buster collar

How to stop your dog damaging her stitches

Is your dog injured? And nibbling his stitches? You have to protect the wound to promote healing, but there are many ways to do this! | FREE EMAIL COURSE | dog training, dog health | #doghealth, #dogbehavior, #dogscratching | www.brilliantfamilydog.com

At some stage in his or her life, your dog will need stitches. Could be for neutering, a gash or tear, or something more serious.  

Some dogs will lick obsessively at a wound. This causes skin changes, it inhibits healing, and can introduce infection. So it’s essential that the wound is allowed to heal without being licked and nibbled at.

Many years ago one of my dogs came back from the vet wearing a modified wastepaper bin on his head. They’d cut the base out of it, leaving nasty ragged plastic edges. While protecting the wound they had made in surgery, it created sore patches and cuts all around his neck where it chafed. 

Vets now use a ready-made collar which comes packed flat. This is known as an “Elizabethan” or “Buster” collar to attach to your dog’s own collar. These are large lampshade-type constructions which will fit any size dog. 

They annoy mightily, but they don’t do any damage. Except when the dog catches it in a doorway and it digs into his neck. Or gets food all over the edges. Or is unable to get a drink without spilling the water bowl.

For indoor use only

If your dog needs this to protect the wound, then go for it. But if he’s well enough to go for a walk with you, please take it off! It crashes into things, its appearance will cause problems with other dogs, and it distorts your dog’s hearing so that when you call he’ll head off in the direction he’s facing - as that’s where the sound seems to be coming from! 

If your dog is busy running around, sniffing, and being a dog, he won’t be licking his wound.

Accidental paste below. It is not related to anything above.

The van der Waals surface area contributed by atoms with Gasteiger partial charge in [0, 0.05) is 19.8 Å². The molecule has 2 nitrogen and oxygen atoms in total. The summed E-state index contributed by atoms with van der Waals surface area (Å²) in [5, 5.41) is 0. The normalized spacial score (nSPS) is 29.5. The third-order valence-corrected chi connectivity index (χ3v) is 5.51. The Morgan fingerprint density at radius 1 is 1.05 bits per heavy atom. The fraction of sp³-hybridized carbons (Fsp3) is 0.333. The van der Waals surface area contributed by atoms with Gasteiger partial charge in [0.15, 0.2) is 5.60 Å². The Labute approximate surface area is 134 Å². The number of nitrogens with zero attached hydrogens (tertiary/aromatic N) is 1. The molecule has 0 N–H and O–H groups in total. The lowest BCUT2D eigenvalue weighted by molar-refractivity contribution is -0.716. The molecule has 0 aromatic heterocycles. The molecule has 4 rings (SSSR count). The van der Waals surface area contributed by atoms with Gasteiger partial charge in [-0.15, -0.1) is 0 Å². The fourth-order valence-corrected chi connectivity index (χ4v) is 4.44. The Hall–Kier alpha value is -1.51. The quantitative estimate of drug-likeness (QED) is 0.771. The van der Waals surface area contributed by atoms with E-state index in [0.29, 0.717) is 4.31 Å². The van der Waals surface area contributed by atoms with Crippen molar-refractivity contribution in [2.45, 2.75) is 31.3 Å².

There are alternatives. I haven’t tried one, but there are cushion-type collars that are supposed to prevent the dog turning his head round to reach the wound. I guess these could be very effective, depending on the position of the wound, and the elasticity of the dog. For dogs who are able to turn and meet themselves coming back, this probably wouldn't work.

A t-shirt that covers the area may be quite enough. Depending on the size of your dog, you can put a child’s or adult’s t-shirt on him. Tie all the excess material in a knot over his rump, so he can still pee without getting in a mess. 

If your dog can’t leave the wound alone, then obviously the bonnet stays firmly on. 

Coco looks like Buzz Lightyear in his bonnet! You have to protect the wound to promote healing, but there are many ways to do this | FREE EMAIL COURSE | dog training, dog health | #doghealth, #dogbehavior, #dogscratching | www.brilliantfamilydog.com

Not just licking!

Another time when it’s essential is when the wound is on the face or head. A quick scratch with a powerful hind leg can do untold damage in seconds. Dogs never seem to do the minimum scratching necessary to relieve the irritation - they scratch for what seems a pre-determined period, by which time the stitches may all be ripped out. Keep your hat on!

Here's Coco doing his Buzz Lightyear impression ...

But I’ve found that often nothing at all is needed. If I’m watching over my dog I can interrupt any interest in the wound site. The techniques good vets use these days mean that the incision is often tiny and can have minimal stitches or staples or glue to hold it together. So you don’t get the pulling and tweaking you can get with lots of stitches.

Years ago a surgeon told me that they had reduced healing time in his wards dramatically by making the bandages impossible for the patient to interfere with - thus letting the healing take place unhindered - and by having a lounge between the different-sex wards where patients could mingle. This added interest gave them something else to focus on! 

You can do the same by ensuring your dog can’t get at the wound, and by giving him lots of other things to amuse him, including walks, or play in your garden, if appropriate and advised by your vet. Otherwise you can stick to “brain games” - searching, chewing, unwrapping, etc, or just plain ole companionship.

So try relieving your dog of the burden of the dreadful bonnet! You may find it’s only needed occasionally if at all.


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